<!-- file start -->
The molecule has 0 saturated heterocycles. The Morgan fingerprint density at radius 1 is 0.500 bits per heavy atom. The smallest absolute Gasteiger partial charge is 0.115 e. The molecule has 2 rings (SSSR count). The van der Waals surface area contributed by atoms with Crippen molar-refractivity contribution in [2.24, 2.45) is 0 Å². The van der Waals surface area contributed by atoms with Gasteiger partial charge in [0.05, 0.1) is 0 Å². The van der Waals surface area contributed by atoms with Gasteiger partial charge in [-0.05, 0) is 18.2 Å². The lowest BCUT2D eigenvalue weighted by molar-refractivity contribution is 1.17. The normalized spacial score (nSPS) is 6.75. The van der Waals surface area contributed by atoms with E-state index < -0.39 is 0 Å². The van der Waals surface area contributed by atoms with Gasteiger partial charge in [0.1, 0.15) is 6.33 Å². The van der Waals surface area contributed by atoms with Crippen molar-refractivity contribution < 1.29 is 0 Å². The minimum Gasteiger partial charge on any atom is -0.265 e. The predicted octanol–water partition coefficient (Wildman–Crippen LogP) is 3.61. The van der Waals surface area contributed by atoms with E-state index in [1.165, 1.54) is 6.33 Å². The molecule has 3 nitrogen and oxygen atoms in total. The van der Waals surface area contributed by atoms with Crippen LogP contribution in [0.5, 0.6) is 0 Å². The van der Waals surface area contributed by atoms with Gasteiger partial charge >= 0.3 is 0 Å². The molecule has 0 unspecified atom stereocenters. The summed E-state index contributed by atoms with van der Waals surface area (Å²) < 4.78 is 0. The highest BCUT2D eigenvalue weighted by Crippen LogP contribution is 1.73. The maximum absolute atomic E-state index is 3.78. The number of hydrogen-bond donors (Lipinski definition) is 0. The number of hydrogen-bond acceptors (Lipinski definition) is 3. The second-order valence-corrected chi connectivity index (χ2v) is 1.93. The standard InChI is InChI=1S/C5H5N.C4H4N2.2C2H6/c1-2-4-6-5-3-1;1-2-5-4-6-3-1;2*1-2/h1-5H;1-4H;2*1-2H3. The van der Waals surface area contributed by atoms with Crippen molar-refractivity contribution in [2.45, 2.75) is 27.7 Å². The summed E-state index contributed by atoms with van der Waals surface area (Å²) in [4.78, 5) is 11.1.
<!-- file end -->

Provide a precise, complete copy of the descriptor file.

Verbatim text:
The molecule has 0 saturated heterocycles. The Morgan fingerprint density at radius 1 is 0.500 bits per heavy atom. The smallest absolute Gasteiger partial charge is 0.115 e. The molecule has 2 rings (SSSR count). The van der Waals surface area contributed by atoms with Crippen molar-refractivity contribution in [2.24, 2.45) is 0 Å². The van der Waals surface area contributed by atoms with Gasteiger partial charge in [0.05, 0.1) is 0 Å². The van der Waals surface area contributed by atoms with Gasteiger partial charge in [-0.05, 0) is 18.2 Å². The lowest BCUT2D eigenvalue weighted by molar-refractivity contribution is 1.17. The normalized spacial score (nSPS) is 6.75. The van der Waals surface area contributed by atoms with E-state index < -0.39 is 0 Å². The van der Waals surface area contributed by atoms with Gasteiger partial charge in [0.1, 0.15) is 6.33 Å². The van der Waals surface area contributed by atoms with Crippen molar-refractivity contribution < 1.29 is 0 Å². The minimum Gasteiger partial charge on any atom is -0.265 e. The predicted octanol–water partition coefficient (Wildman–Crippen LogP) is 3.61. The van der Waals surface area contributed by atoms with E-state index in [1.165, 1.54) is 6.33 Å². The molecule has 3 nitrogen and oxygen atoms in total. The van der Waals surface area contributed by atoms with Crippen LogP contribution in [0.5, 0.6) is 0 Å². The van der Waals surface area contributed by atoms with Gasteiger partial charge >= 0.3 is 0 Å². The molecule has 0 unspecified atom stereocenters. The summed E-state index contributed by atoms with van der Waals surface area (Å²) < 4.78 is 0. The highest BCUT2D eigenvalue weighted by Crippen LogP contribution is 1.73. The maximum absolute atomic E-state index is 3.78. The number of hydrogen-bond donors (Lipinski definition) is 0. The number of hydrogen-bond acceptors (Lipinski definition) is 3. The second-order valence-corrected chi connectivity index (χ2v) is 1.93. The standard InChI is InChI=1S/C5H5N.C4H4N2.2C2H6/c1-2-4-6-5-3-1;1-2-5-4-6-3-1;2*1-2/h1-5H;1-4H;2*1-2H3. The van der Waals surface area contributed by atoms with Crippen molar-refractivity contribution in [2.45, 2.75) is 27.7 Å². The summed E-state index contributed by atoms with van der Waals surface area (Å²) in [4.78, 5) is 11.1.